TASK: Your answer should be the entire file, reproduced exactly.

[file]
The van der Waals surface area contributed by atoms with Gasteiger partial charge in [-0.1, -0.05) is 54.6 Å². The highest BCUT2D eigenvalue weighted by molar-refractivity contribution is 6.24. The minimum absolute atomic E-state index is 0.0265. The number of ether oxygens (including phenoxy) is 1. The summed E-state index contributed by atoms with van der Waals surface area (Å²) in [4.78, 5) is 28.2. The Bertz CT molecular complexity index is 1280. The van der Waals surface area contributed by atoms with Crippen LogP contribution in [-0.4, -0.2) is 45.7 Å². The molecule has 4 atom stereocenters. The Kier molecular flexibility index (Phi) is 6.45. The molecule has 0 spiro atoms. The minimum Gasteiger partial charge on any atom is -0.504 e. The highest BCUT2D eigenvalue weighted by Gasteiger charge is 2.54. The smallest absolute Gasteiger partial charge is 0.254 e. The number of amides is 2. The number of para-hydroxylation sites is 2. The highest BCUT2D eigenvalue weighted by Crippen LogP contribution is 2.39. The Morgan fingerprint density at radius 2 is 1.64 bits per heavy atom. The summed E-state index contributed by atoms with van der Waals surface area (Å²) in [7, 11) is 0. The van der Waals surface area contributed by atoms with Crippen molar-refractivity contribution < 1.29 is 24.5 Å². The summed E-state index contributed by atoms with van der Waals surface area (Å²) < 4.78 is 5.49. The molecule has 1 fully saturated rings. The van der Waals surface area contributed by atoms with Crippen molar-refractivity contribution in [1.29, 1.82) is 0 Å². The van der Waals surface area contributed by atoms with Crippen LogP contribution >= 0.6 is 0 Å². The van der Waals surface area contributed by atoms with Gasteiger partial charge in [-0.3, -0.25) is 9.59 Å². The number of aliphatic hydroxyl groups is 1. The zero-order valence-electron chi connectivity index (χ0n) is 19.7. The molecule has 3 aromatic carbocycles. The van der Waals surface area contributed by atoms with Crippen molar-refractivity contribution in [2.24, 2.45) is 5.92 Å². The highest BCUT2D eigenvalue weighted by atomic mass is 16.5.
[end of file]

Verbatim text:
The van der Waals surface area contributed by atoms with Gasteiger partial charge in [-0.1, -0.05) is 54.6 Å². The highest BCUT2D eigenvalue weighted by molar-refractivity contribution is 6.24. The minimum absolute atomic E-state index is 0.0265. The number of ether oxygens (including phenoxy) is 1. The summed E-state index contributed by atoms with van der Waals surface area (Å²) in [4.78, 5) is 28.2. The Bertz CT molecular complexity index is 1280. The van der Waals surface area contributed by atoms with Crippen LogP contribution in [-0.4, -0.2) is 45.7 Å². The molecule has 4 atom stereocenters. The Kier molecular flexibility index (Phi) is 6.45. The molecule has 0 spiro atoms. The minimum Gasteiger partial charge on any atom is -0.504 e. The highest BCUT2D eigenvalue weighted by Gasteiger charge is 2.54. The smallest absolute Gasteiger partial charge is 0.254 e. The number of amides is 2. The number of para-hydroxylation sites is 2. The highest BCUT2D eigenvalue weighted by Crippen LogP contribution is 2.39. The Morgan fingerprint density at radius 2 is 1.64 bits per heavy atom. The summed E-state index contributed by atoms with van der Waals surface area (Å²) in [7, 11) is 0. The van der Waals surface area contributed by atoms with Crippen molar-refractivity contribution < 1.29 is 24.5 Å². The summed E-state index contributed by atoms with van der Waals surface area (Å²) < 4.78 is 5.49. The molecule has 1 fully saturated rings. The van der Waals surface area contributed by atoms with Crippen molar-refractivity contribution in [1.29, 1.82) is 0 Å². The van der Waals surface area contributed by atoms with Crippen LogP contribution >= 0.6 is 0 Å². The van der Waals surface area contributed by atoms with Gasteiger partial charge in [-0.3, -0.25) is 9.59 Å². The number of aliphatic hydroxyl groups is 1. The zero-order valence-electron chi connectivity index (χ0n) is 19.7. The molecule has 3 aromatic carbocycles. The van der Waals surface area contributed by atoms with Crippen molar-refractivity contribution in [2.24, 2.45) is 5.92 Å². The highest BCUT2D eigenvalue weighted by atomic mass is 16.5.